Privacy International has today written to government ministers, members of the opposition, and oversight bodies reaffirming its call for the UK government to reveal secret intelligence sharing arrangements with the United States.
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This week in Geneva, the UN Human Rights Committee will examine Colombia’s compliance with the International Covenant on Civil and Political Rights (ICCPR). This review, by a body of independent experts charged with monitoring compliance with the ICCPR, comes just weeks after the peace deal between President Juan Manuel Santos and Farc leader Timoleon Jimenez was rejected by voters and months after it was revealed that an investigative journalist was put under surveillance by the Colombian police.
Esta semana en Ginebra, el Comité de Derechos Humanos de la ONU examinará el cumplimiento de Colombia con el Pacto Internacional de Derechos Civiles y Políticos (PIDCP).
Caroline Wilson Palow, General Counsel, Privacy International said:
“David Anderson QC’s report raises more questions than it answers.
Today, Privacy International, together with five internet and communications providers from around the world, have lodged an application before the European Court of Human Rights to challenge the British Government's use of bulk hacking abroad. Until we brought our original case at the Investigatory Powers Tribunal (IPT) in 2014, the Government had never admitted that it engaged in hacking. Now we are learning for the first time how far-reaching the Government's global hacking capabilities are.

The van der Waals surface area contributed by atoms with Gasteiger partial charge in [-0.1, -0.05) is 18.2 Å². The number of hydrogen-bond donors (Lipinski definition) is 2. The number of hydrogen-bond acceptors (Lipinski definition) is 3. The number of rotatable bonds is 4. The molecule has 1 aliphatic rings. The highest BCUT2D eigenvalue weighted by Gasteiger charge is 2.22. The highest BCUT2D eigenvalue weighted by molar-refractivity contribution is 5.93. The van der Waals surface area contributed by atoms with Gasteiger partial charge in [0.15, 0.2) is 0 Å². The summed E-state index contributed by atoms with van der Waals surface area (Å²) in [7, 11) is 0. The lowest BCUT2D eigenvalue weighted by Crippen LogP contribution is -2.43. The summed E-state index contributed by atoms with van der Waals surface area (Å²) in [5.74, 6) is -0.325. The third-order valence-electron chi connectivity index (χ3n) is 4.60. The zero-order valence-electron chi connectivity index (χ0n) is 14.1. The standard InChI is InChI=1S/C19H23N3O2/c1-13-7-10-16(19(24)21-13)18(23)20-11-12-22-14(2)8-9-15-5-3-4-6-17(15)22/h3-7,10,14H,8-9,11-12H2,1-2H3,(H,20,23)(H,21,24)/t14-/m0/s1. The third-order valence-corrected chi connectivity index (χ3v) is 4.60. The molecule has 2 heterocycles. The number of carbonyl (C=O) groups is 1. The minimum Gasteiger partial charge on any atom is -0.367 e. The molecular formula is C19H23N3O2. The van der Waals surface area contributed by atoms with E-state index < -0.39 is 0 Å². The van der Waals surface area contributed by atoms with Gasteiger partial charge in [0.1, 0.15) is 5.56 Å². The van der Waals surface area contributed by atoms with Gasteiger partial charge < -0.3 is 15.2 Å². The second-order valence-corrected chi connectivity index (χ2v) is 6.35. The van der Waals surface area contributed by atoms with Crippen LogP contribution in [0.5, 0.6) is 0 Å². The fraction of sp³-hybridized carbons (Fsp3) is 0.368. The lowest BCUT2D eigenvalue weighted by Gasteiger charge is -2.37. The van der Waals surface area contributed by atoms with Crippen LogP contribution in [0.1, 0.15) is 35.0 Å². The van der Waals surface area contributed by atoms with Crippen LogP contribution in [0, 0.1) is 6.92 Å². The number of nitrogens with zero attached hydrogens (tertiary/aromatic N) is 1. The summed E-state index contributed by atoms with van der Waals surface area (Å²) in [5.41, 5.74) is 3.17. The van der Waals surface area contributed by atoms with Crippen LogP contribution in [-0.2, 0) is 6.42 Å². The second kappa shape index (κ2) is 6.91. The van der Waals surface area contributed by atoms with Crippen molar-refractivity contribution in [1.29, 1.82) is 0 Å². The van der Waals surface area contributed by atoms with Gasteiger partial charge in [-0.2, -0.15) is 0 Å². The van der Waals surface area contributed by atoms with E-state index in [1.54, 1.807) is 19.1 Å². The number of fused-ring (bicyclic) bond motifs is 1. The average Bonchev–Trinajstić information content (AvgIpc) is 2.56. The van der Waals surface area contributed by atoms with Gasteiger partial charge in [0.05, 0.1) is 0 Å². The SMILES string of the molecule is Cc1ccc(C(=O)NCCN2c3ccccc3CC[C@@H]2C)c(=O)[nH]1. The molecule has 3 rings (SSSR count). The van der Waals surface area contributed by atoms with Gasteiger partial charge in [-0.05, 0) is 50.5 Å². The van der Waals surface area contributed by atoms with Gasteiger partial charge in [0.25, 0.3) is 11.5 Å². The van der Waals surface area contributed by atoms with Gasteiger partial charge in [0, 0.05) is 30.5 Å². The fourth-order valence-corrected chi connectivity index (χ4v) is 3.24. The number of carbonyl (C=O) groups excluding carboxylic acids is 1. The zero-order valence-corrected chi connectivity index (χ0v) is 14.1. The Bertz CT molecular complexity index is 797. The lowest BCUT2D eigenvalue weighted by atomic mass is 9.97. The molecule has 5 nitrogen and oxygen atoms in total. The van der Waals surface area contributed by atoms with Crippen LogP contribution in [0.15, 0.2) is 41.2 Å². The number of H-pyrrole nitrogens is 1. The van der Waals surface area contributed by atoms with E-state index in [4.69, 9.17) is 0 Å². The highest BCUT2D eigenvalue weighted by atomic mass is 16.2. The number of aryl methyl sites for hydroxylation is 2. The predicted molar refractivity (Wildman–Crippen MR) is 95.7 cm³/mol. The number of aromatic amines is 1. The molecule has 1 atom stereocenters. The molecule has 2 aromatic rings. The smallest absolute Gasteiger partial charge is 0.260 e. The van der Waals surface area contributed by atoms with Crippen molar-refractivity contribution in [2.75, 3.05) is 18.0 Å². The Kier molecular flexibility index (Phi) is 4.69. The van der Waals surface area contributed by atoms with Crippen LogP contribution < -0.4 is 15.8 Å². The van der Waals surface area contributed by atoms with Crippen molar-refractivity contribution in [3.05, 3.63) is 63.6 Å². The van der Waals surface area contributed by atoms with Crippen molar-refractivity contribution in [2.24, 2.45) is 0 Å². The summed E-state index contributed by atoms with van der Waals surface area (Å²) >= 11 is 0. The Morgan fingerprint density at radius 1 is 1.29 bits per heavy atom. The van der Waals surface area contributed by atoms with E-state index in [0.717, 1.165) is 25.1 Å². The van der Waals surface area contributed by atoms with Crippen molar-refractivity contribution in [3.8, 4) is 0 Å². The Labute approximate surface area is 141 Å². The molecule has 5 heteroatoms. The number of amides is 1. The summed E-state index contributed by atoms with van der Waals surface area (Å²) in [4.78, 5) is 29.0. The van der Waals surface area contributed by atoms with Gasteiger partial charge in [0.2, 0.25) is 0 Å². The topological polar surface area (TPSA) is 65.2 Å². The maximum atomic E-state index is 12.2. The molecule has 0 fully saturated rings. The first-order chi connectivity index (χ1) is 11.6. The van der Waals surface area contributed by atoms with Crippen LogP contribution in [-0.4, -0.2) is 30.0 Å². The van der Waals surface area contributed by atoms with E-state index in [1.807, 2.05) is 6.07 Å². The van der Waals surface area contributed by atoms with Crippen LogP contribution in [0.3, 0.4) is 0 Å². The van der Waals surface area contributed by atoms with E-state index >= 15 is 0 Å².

- New report entitled Global Surveillance Industry maps out growth and scale of global surveillance industry
- Privacy International, in collaboration with Transparency Toolkit, launches searchable database featuring over 1500 brochures and data on over 520 surveillance companies as well as over 600 reported individual exports of specific surveillance technologies taken from open source records, including investigative and technical reports, as well as government export licensing data
For immediate release
* Judges of the Investigatory Powers Tribunal visited MI5 in 2007 for a secret briefing. None of the judges hearing the case this week attended the briefing.
* At the briefing, MI5 persuaded the judges that MI5 did not usually have to disclose its data holdings in “Bulk Personal Datasets” to the Tribunal. These are highly intrusive datasets that have details of a vast number of people's location, internet use, financial information and telephone records.